Desperately nauseous, I decided to try and get some relief by making myself throw-up.  Kids, don’t try this at home; it is profoundly unpleasant.  But it did ease the nausea just enough that I could stand it.  My husband soon returned, and I took the Excedrin and ate some raspberry sorbet (why does no one sell popsicles!) and exhaustion finally claimed me around midnight.  I had been suffering for eight hours.

This morning I woke up with pain and nausea, and although it’s less hellish than last night, I still want that cycle breaker!  I know it could start to get worse at any moment.  I wrote into work and checked my email, ate breakfast, and then started writing this post to kill time while I waited for the pharmacies to open at 8:00 AM. Since my husband had to go into the office today and I would have to go pick up the medicine myself, I wanted to have it transferred to my closer, usual pharmacy.  They said that it would take at least an hour.  At 8:30 AM, my CVS called me back to tell me that RiteAid had no prescriptions for me.  

And now I can feel the stress hormones rising within me.  My head is started to pound, and the pain is increasing.  Now I have to go call my neurologist’s office and figure out what the hell happened and what they are going to do for me.  I am so exhausted and want only to go back to sleep, but I fear waking up to a return of the intense pain and nausea.  I just want medication that will make it all go away–the medication I was promised last night.

The person I spoke to at the neurologist’s office said that according to their records, the medicine was called in last night.  She’s calling RiteAid to find out what happened.  And I continue to wait–in pain, exhausted, angry, worried, and stressed out.  My poor husband sits in his office feeling frustrated and helpless.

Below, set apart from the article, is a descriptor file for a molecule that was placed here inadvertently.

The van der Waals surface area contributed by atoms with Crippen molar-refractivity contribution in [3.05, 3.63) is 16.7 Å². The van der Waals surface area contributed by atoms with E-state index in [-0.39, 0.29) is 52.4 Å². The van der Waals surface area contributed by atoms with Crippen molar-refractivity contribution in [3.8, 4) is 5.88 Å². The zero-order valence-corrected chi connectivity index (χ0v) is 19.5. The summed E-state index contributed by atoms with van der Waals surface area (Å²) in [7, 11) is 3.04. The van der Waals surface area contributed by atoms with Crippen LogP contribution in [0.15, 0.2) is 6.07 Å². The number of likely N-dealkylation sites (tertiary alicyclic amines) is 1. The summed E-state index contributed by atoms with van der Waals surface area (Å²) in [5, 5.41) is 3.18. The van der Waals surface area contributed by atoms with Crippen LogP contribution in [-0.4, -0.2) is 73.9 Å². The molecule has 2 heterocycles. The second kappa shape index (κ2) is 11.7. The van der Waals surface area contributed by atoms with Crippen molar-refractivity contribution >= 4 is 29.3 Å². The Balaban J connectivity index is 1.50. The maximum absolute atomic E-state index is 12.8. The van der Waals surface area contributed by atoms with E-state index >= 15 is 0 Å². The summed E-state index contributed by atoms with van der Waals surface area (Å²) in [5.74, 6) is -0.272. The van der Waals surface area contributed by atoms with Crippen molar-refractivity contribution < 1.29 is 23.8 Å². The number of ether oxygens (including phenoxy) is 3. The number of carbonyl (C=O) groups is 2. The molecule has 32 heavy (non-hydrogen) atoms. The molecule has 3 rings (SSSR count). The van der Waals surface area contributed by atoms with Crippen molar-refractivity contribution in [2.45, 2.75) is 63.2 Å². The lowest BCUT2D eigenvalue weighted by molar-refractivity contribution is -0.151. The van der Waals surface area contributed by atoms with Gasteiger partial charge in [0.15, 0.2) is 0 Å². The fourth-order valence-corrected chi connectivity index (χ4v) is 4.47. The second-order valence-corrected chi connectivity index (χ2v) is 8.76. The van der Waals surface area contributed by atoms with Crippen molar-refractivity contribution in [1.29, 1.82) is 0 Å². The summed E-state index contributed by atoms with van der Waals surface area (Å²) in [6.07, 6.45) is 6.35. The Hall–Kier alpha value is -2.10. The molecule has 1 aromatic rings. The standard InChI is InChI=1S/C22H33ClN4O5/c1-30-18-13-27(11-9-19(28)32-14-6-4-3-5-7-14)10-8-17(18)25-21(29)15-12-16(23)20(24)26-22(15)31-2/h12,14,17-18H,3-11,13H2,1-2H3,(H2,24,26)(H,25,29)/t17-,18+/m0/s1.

Part of why I started to write this, other than to kill time, was to illustrate just how terrible migraines can be.  And I don’t mean just the pain and the nausea–I also mean the insane amounts of hoops we must jump through and the Kafkaesque level of insanity we must deal with just to get treatment.  If my insurance company would cover enough pills for a real 30-day supply, I wouldn’t have been out of Imitrex in the first place.  I would have popped a pill at my desk yesterday as soon as the neck pain started, and that probably would have been that.  Migraine averted.  But since they only give me 18 pills/month, and that’s double the amount they used to give me before my neurologist’s office fought to get me more, I run out before I can get them refilled every single month.  And once a migraine is going full steam, it’s awfully difficult to stop.  So instead of being able to stop the migraine and get on with my life, I lost an entire evening to writhing in severe pain and nausea.  I’m missing yet another day of work.  And the pain is getting worse from the stress of trying to deal with doctors and pharmacies that can’t seem to communicate with one another.

I just wish I could go back to sleep.